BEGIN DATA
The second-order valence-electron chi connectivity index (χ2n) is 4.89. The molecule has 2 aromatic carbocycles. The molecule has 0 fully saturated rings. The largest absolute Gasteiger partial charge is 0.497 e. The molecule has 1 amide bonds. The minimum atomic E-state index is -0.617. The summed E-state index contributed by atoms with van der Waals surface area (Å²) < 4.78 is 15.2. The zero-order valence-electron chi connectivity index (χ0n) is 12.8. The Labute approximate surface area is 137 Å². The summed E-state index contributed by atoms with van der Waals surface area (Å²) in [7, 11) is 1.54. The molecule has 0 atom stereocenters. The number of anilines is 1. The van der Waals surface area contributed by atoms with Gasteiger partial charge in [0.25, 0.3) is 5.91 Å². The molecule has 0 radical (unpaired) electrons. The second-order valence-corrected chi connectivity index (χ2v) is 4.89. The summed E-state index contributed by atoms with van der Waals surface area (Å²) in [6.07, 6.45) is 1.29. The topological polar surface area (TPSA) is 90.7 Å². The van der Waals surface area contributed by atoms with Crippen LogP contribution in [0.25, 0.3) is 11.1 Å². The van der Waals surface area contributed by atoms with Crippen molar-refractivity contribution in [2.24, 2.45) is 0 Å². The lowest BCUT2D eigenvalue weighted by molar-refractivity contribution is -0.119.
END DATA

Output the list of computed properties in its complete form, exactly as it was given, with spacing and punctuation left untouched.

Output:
The second-order valence-electron chi connectivity index (χ2n) is 4.89. The molecule has 2 aromatic carbocycles. The molecule has 0 fully saturated rings. The largest absolute Gasteiger partial charge is 0.497 e. The molecule has 1 amide bonds. The minimum atomic E-state index is -0.617. The summed E-state index contributed by atoms with van der Waals surface area (Å²) < 4.78 is 15.2. The zero-order valence-electron chi connectivity index (χ0n) is 12.8. The Labute approximate surface area is 137 Å². The summed E-state index contributed by atoms with van der Waals surface area (Å²) in [7, 11) is 1.54. The molecule has 0 atom stereocenters. The number of anilines is 1. The van der Waals surface area contributed by atoms with Gasteiger partial charge in [0.25, 0.3) is 5.91 Å². The molecule has 0 radical (unpaired) electrons. The second-order valence-corrected chi connectivity index (χ2v) is 4.89. The summed E-state index contributed by atoms with van der Waals surface area (Å²) in [6.07, 6.45) is 1.29. The topological polar surface area (TPSA) is 90.7 Å². The van der Waals surface area contributed by atoms with Crippen LogP contribution in [0.25, 0.3) is 11.1 Å². The van der Waals surface area contributed by atoms with Crippen molar-refractivity contribution in [2.24, 2.45) is 0 Å². The lowest BCUT2D eigenvalue weighted by molar-refractivity contribution is -0.119.